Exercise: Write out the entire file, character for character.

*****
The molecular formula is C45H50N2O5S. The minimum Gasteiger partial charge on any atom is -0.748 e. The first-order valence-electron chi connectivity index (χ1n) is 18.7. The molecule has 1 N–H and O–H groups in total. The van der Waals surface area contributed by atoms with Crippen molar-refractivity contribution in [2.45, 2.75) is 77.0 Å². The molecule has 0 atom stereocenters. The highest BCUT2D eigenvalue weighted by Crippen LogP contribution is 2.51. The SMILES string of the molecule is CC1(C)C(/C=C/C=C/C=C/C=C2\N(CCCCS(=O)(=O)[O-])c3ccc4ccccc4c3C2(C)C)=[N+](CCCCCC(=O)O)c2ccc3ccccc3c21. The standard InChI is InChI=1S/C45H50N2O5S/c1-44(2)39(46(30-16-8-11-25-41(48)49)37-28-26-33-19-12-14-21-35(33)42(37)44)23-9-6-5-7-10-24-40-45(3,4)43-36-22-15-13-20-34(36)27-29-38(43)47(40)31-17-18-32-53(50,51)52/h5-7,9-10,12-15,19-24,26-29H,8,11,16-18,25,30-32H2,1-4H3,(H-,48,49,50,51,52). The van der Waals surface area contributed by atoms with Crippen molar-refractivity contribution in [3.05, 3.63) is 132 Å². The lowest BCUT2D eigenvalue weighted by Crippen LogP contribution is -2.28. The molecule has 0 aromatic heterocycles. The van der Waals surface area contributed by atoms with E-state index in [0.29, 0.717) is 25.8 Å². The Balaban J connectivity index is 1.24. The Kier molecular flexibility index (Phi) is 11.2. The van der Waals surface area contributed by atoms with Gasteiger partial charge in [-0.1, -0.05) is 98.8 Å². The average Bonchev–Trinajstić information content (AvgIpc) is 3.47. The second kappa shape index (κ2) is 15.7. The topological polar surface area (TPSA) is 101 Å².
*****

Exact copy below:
The molecular formula is C45H50N2O5S. The minimum Gasteiger partial charge on any atom is -0.748 e. The first-order valence-electron chi connectivity index (χ1n) is 18.7. The molecule has 1 N–H and O–H groups in total. The van der Waals surface area contributed by atoms with Crippen molar-refractivity contribution in [2.45, 2.75) is 77.0 Å². The molecule has 0 atom stereocenters. The highest BCUT2D eigenvalue weighted by Crippen LogP contribution is 2.51. The SMILES string of the molecule is CC1(C)C(/C=C/C=C/C=C/C=C2\N(CCCCS(=O)(=O)[O-])c3ccc4ccccc4c3C2(C)C)=[N+](CCCCCC(=O)O)c2ccc3ccccc3c21. The standard InChI is InChI=1S/C45H50N2O5S/c1-44(2)39(46(30-16-8-11-25-41(48)49)37-28-26-33-19-12-14-21-35(33)42(37)44)23-9-6-5-7-10-24-40-45(3,4)43-36-22-15-13-20-34(36)27-29-38(43)47(40)31-17-18-32-53(50,51)52/h5-7,9-10,12-15,19-24,26-29H,8,11,16-18,25,30-32H2,1-4H3,(H-,48,49,50,51,52). The van der Waals surface area contributed by atoms with Crippen molar-refractivity contribution in [3.05, 3.63) is 132 Å². The lowest BCUT2D eigenvalue weighted by Crippen LogP contribution is -2.28. The molecule has 0 aromatic heterocycles. The van der Waals surface area contributed by atoms with E-state index in [0.29, 0.717) is 25.8 Å². The Balaban J connectivity index is 1.24. The Kier molecular flexibility index (Phi) is 11.2. The van der Waals surface area contributed by atoms with Gasteiger partial charge in [-0.1, -0.05) is 98.8 Å². The average Bonchev–Trinajstić information content (AvgIpc) is 3.47. The second kappa shape index (κ2) is 15.7. The topological polar surface area (TPSA) is 101 Å².